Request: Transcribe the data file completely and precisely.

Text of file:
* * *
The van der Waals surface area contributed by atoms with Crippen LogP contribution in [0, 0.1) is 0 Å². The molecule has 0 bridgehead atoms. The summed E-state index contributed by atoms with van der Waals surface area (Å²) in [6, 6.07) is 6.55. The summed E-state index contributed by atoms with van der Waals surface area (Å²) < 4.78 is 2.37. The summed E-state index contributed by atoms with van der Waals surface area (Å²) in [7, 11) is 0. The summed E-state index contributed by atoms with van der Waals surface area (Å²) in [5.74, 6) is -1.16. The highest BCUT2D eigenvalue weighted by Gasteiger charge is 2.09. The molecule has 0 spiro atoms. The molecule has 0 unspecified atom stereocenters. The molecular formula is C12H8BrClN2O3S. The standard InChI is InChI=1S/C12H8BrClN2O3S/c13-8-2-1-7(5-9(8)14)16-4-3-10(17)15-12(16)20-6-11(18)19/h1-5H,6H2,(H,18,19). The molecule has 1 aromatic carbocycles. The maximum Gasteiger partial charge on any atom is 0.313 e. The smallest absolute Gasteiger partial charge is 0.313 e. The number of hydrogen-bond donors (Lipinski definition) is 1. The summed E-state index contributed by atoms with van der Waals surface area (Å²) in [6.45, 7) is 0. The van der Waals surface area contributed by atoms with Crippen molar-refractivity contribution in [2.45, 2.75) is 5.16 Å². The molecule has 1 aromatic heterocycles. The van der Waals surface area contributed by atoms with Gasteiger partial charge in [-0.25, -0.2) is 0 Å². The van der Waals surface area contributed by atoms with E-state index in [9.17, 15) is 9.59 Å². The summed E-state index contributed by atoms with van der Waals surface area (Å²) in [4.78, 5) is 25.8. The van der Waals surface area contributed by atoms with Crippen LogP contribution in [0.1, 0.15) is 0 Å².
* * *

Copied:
The van der Waals surface area contributed by atoms with Crippen LogP contribution in [0, 0.1) is 0 Å². The molecule has 0 bridgehead atoms. The summed E-state index contributed by atoms with van der Waals surface area (Å²) in [6, 6.07) is 6.55. The summed E-state index contributed by atoms with van der Waals surface area (Å²) < 4.78 is 2.37. The summed E-state index contributed by atoms with van der Waals surface area (Å²) in [7, 11) is 0. The summed E-state index contributed by atoms with van der Waals surface area (Å²) in [5.74, 6) is -1.16. The highest BCUT2D eigenvalue weighted by Gasteiger charge is 2.09. The molecule has 0 spiro atoms. The molecule has 0 unspecified atom stereocenters. The molecular formula is C12H8BrClN2O3S. The standard InChI is InChI=1S/C12H8BrClN2O3S/c13-8-2-1-7(5-9(8)14)16-4-3-10(17)15-12(16)20-6-11(18)19/h1-5H,6H2,(H,18,19). The molecule has 1 aromatic carbocycles. The maximum Gasteiger partial charge on any atom is 0.313 e. The smallest absolute Gasteiger partial charge is 0.313 e. The number of hydrogen-bond donors (Lipinski definition) is 1. The summed E-state index contributed by atoms with van der Waals surface area (Å²) in [6.45, 7) is 0. The van der Waals surface area contributed by atoms with Crippen molar-refractivity contribution in [2.45, 2.75) is 5.16 Å². The molecule has 1 aromatic heterocycles. The van der Waals surface area contributed by atoms with Gasteiger partial charge in [-0.25, -0.2) is 0 Å². The van der Waals surface area contributed by atoms with E-state index in [9.17, 15) is 9.59 Å². The summed E-state index contributed by atoms with van der Waals surface area (Å²) in [4.78, 5) is 25.8. The van der Waals surface area contributed by atoms with Crippen LogP contribution in [0.1, 0.15) is 0 Å².